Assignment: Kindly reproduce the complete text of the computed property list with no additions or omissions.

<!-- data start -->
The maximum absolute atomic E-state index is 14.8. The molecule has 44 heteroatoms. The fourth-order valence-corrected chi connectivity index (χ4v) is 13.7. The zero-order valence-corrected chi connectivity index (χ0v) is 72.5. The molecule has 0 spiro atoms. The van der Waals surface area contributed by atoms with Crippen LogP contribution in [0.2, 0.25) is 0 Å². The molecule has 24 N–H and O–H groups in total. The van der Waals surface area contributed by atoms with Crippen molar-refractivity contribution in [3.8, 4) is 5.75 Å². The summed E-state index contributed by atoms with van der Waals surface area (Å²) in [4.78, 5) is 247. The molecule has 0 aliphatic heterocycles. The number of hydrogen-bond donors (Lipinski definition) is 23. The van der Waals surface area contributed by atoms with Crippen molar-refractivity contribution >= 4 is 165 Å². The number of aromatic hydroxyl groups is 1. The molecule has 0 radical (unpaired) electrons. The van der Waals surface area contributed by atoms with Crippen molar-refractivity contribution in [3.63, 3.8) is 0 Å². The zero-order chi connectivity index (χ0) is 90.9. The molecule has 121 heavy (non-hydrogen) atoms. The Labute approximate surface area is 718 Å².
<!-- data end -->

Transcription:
The maximum absolute atomic E-state index is 14.8. The molecule has 44 heteroatoms. The fourth-order valence-corrected chi connectivity index (χ4v) is 13.7. The zero-order valence-corrected chi connectivity index (χ0v) is 72.5. The molecule has 0 spiro atoms. The van der Waals surface area contributed by atoms with Crippen LogP contribution in [0.2, 0.25) is 0 Å². The molecule has 24 N–H and O–H groups in total. The van der Waals surface area contributed by atoms with Crippen molar-refractivity contribution in [3.8, 4) is 5.75 Å². The summed E-state index contributed by atoms with van der Waals surface area (Å²) in [4.78, 5) is 247. The molecule has 0 aliphatic heterocycles. The number of hydrogen-bond donors (Lipinski definition) is 23. The van der Waals surface area contributed by atoms with Crippen molar-refractivity contribution >= 4 is 165 Å². The number of aromatic hydroxyl groups is 1. The molecule has 0 radical (unpaired) electrons. The van der Waals surface area contributed by atoms with Crippen molar-refractivity contribution in [3.63, 3.8) is 0 Å². The zero-order chi connectivity index (χ0) is 90.9. The molecule has 121 heavy (non-hydrogen) atoms. The Labute approximate surface area is 718 Å².